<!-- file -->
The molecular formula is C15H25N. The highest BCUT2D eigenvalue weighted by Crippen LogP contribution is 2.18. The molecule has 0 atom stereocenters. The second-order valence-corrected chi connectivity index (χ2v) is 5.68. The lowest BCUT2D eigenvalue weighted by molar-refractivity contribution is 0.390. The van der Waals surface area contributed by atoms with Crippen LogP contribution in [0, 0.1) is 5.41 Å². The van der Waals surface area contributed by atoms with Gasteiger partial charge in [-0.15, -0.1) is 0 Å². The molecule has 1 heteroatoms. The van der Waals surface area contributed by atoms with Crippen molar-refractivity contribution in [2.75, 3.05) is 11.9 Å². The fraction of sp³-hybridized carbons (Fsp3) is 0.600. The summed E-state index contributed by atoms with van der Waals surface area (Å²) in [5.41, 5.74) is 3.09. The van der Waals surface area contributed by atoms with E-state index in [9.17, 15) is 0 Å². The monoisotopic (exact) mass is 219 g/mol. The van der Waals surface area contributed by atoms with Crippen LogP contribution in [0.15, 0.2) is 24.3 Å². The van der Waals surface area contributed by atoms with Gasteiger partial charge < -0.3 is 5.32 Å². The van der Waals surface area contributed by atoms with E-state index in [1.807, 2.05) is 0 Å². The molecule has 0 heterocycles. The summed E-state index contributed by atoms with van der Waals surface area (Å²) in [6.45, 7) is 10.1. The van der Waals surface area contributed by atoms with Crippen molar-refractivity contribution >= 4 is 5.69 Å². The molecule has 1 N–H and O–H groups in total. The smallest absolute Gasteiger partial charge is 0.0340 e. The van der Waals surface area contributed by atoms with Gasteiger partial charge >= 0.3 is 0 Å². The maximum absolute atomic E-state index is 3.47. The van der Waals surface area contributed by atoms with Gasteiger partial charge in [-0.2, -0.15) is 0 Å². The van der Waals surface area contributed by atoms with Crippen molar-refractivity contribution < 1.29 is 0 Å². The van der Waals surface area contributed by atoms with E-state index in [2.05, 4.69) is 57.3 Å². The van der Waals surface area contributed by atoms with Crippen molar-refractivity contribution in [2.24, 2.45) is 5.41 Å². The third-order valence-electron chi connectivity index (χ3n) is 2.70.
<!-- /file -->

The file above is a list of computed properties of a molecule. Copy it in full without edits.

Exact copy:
The molecular formula is C15H25N. The highest BCUT2D eigenvalue weighted by Crippen LogP contribution is 2.18. The molecule has 0 atom stereocenters. The second-order valence-corrected chi connectivity index (χ2v) is 5.68. The lowest BCUT2D eigenvalue weighted by molar-refractivity contribution is 0.390. The van der Waals surface area contributed by atoms with Crippen LogP contribution in [0, 0.1) is 5.41 Å². The van der Waals surface area contributed by atoms with Gasteiger partial charge in [-0.15, -0.1) is 0 Å². The molecule has 1 heteroatoms. The van der Waals surface area contributed by atoms with Crippen molar-refractivity contribution in [2.75, 3.05) is 11.9 Å². The fraction of sp³-hybridized carbons (Fsp3) is 0.600. The summed E-state index contributed by atoms with van der Waals surface area (Å²) in [5.41, 5.74) is 3.09. The van der Waals surface area contributed by atoms with E-state index in [9.17, 15) is 0 Å². The monoisotopic (exact) mass is 219 g/mol. The van der Waals surface area contributed by atoms with Crippen LogP contribution in [0.15, 0.2) is 24.3 Å². The van der Waals surface area contributed by atoms with Gasteiger partial charge < -0.3 is 5.32 Å². The van der Waals surface area contributed by atoms with E-state index in [1.807, 2.05) is 0 Å². The molecule has 0 heterocycles. The summed E-state index contributed by atoms with van der Waals surface area (Å²) in [6.45, 7) is 10.1. The van der Waals surface area contributed by atoms with Crippen molar-refractivity contribution >= 4 is 5.69 Å². The molecule has 1 N–H and O–H groups in total. The smallest absolute Gasteiger partial charge is 0.0340 e. The van der Waals surface area contributed by atoms with Gasteiger partial charge >= 0.3 is 0 Å². The maximum absolute atomic E-state index is 3.47. The van der Waals surface area contributed by atoms with Gasteiger partial charge in [-0.2, -0.15) is 0 Å². The van der Waals surface area contributed by atoms with Crippen molar-refractivity contribution < 1.29 is 0 Å². The van der Waals surface area contributed by atoms with E-state index in [2.05, 4.69) is 57.3 Å². The van der Waals surface area contributed by atoms with Crippen molar-refractivity contribution in [2.24, 2.45) is 5.41 Å². The third-order valence-electron chi connectivity index (χ3n) is 2.70.